In this case, it’s a good idea to isolate higher-level layers from external dependencies such as platform SDK or other invasive frameworks and libraries, since higher levels should be more stable and independent of the implementation details in lower layers. ArchUnit can help us with that:

val `higher-level classes should not depend on the framework` =
    noClasses().that().resideInAnyPackage("..presentation..", "..domain..")
            /* and more */

Only a few lines and those pesky imports have no way of creeping in your pristine (and now even fairly platform-independent!) code.

Piece(s) of cake

Speaking of layers, we should not only handle their dependencies on the 3rd party code, but of course also the direct dependencies between them. Although we can use the constructs mentioned above, ArchUnit has another trick up to its sleeve when it comes to layered architectures.

Suppose we have defined these layers and their code dependencies:

Example layer structure

This is just an example, but let’s say that the domain layer is the most high-level, so it must not depend on anything else; presentation and data layers can depend on stuff from domain, UI can see view models in presentation layer (but view models must not know anything about UI) and DI sees all to be able to inject anything (and ideally, no other layer should see DI layer, because classes should not know anything about how they are injected; alas this is not always technically possible).

Whatever your actual layers are, the most important thing is that all dependencies go in one direction only, from lower level layers to higher level layers (this is the basic idea of Clean architecture). ArchUnit can encode these rules in one succinct test:

val `layers should have correct dependencies between them` =
        .whereLayer(DOMAIN).mayOnlyBeAccessedByLayers(DI, PRESENTATION, DATA)
        .whereLayer(PRESENTATION).mayOnlyBeAccessedByLayers(DI, UI)

How does it work? layeredArchitecture() is a static method in the Architectures class (again, please import it). First we need to actually define our layers: layer declares the layer (the argument is simply any descriptive String constant) and definedBy specifies a package by which the layer is, well, defined (you can use package notation which we’ve seen before; you can also use a more general predicate). Without withOptionalLayers(true) call, ArchUnit will require that all layers exist, which in a multi-module project might not necessarily be true (some modules might for example contain only domain stuff).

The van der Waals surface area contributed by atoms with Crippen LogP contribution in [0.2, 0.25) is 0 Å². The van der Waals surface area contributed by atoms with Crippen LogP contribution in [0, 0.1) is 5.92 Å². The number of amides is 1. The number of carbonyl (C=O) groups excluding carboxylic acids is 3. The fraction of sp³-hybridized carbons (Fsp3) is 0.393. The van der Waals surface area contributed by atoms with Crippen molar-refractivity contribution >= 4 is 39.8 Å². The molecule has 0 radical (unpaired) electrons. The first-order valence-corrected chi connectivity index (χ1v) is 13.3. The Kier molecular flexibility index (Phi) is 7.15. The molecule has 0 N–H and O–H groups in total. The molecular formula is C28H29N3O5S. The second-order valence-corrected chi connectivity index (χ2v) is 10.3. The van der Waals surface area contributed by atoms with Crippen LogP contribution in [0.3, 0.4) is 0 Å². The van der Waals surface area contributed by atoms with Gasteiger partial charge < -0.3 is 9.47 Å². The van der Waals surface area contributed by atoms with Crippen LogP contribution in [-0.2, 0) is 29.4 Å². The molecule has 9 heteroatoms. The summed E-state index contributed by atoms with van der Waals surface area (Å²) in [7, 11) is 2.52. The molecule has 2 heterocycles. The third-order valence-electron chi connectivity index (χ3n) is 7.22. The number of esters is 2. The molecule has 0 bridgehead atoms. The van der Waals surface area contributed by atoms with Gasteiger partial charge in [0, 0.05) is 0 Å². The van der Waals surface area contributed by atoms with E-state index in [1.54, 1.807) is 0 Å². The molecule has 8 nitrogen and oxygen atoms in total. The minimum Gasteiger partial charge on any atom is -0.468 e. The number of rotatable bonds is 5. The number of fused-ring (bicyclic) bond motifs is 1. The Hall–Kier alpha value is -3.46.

This rather short test will have an enormous impact on your codebase—correctly managed dependencies are what prevents your project from becoming a giant mess of spaghetti code.

Inner beauty

We’ve sorted the layers and packages, but what about their content? Take for example the domain layer: Continuing our rather simplified example, we want only UseCase classes and Repository interfaces in there. Furthermore, we want for these classes to follow certain name conventions and to extend correct base classes.

We can express all these requirements by the following set of ArchUnit tests:

val `domain layer should contain only specified classes` =

val `classes named UseCase should extend correct base class` =

val `use case subclasses should have correct name` =

And as a bonus example for Android fans, you can, of course, be even more specific:

val `no one should ever name fields like this anymore ;)` =

Endless power

We’ve seen only a smart part of the ArchUnit API, but there’s almost nothing that ArchUnit tests cannot handle. You can examine all Java constructs and their wildest combinations (but always be aware of Kotlin-Java interoperability details and test your tests), go explore!

Next time, we’ll take a look at some advanced features and configuration options.


#architecture; #jvm; #tdd; #android


Jiří Hutárek


ArchUnit 0.14.1
Kotlin 1.3.72